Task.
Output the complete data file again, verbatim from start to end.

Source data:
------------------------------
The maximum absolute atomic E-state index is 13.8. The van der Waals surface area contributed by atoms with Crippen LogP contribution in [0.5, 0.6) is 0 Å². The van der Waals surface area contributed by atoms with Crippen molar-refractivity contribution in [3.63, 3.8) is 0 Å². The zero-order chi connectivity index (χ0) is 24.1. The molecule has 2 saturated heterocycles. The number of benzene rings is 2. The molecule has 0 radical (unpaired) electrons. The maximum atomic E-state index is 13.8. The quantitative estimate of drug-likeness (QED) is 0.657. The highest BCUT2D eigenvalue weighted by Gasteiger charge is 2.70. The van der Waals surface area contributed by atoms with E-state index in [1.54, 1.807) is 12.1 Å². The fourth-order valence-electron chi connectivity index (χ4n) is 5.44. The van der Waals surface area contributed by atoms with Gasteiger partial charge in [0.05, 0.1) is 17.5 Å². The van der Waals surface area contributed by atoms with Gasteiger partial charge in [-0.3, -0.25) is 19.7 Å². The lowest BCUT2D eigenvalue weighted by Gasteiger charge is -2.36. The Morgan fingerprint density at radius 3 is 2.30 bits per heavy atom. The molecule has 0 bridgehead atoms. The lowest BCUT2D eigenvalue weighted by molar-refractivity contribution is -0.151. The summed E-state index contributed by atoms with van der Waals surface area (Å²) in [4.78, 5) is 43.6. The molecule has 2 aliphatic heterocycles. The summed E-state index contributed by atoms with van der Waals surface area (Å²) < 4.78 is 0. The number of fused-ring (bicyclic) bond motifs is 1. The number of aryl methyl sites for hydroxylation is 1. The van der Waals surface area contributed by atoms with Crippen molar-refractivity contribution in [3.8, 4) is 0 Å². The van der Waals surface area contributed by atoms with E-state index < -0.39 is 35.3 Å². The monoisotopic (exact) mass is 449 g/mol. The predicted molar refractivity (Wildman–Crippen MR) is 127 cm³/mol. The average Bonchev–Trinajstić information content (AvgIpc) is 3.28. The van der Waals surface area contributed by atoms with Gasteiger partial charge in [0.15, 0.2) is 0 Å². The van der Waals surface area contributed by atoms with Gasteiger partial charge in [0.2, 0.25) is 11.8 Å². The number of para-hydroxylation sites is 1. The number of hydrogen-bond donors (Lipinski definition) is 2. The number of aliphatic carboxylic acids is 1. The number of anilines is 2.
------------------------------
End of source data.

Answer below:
The maximum absolute atomic E-state index is 13.8. The van der Waals surface area contributed by atoms with Crippen LogP contribution in [0.5, 0.6) is 0 Å². The van der Waals surface area contributed by atoms with Crippen molar-refractivity contribution in [3.63, 3.8) is 0 Å². The zero-order chi connectivity index (χ0) is 24.1. The molecule has 2 saturated heterocycles. The number of benzene rings is 2. The molecule has 0 radical (unpaired) electrons. The maximum atomic E-state index is 13.8. The quantitative estimate of drug-likeness (QED) is 0.657. The highest BCUT2D eigenvalue weighted by Gasteiger charge is 2.70. The van der Waals surface area contributed by atoms with E-state index in [1.54, 1.807) is 12.1 Å². The fourth-order valence-electron chi connectivity index (χ4n) is 5.44. The van der Waals surface area contributed by atoms with Gasteiger partial charge in [0.05, 0.1) is 17.5 Å². The van der Waals surface area contributed by atoms with Gasteiger partial charge in [-0.3, -0.25) is 19.7 Å². The lowest BCUT2D eigenvalue weighted by Gasteiger charge is -2.36. The Morgan fingerprint density at radius 3 is 2.30 bits per heavy atom. The molecule has 0 bridgehead atoms. The lowest BCUT2D eigenvalue weighted by molar-refractivity contribution is -0.151. The summed E-state index contributed by atoms with van der Waals surface area (Å²) in [4.78, 5) is 43.6. The molecule has 2 aliphatic heterocycles. The summed E-state index contributed by atoms with van der Waals surface area (Å²) < 4.78 is 0. The number of fused-ring (bicyclic) bond motifs is 1. The number of aryl methyl sites for hydroxylation is 1. The van der Waals surface area contributed by atoms with Crippen molar-refractivity contribution in [3.8, 4) is 0 Å². The van der Waals surface area contributed by atoms with E-state index < -0.39 is 35.3 Å². The monoisotopic (exact) mass is 449 g/mol. The predicted molar refractivity (Wildman–Crippen MR) is 127 cm³/mol. The average Bonchev–Trinajstić information content (AvgIpc) is 3.28. The van der Waals surface area contributed by atoms with Gasteiger partial charge in [0.15, 0.2) is 0 Å². The van der Waals surface area contributed by atoms with Gasteiger partial charge in [0.2, 0.25) is 11.8 Å². The number of para-hydroxylation sites is 1. The number of hydrogen-bond donors (Lipinski definition) is 2. The number of aliphatic carboxylic acids is 1. The number of anilines is 2.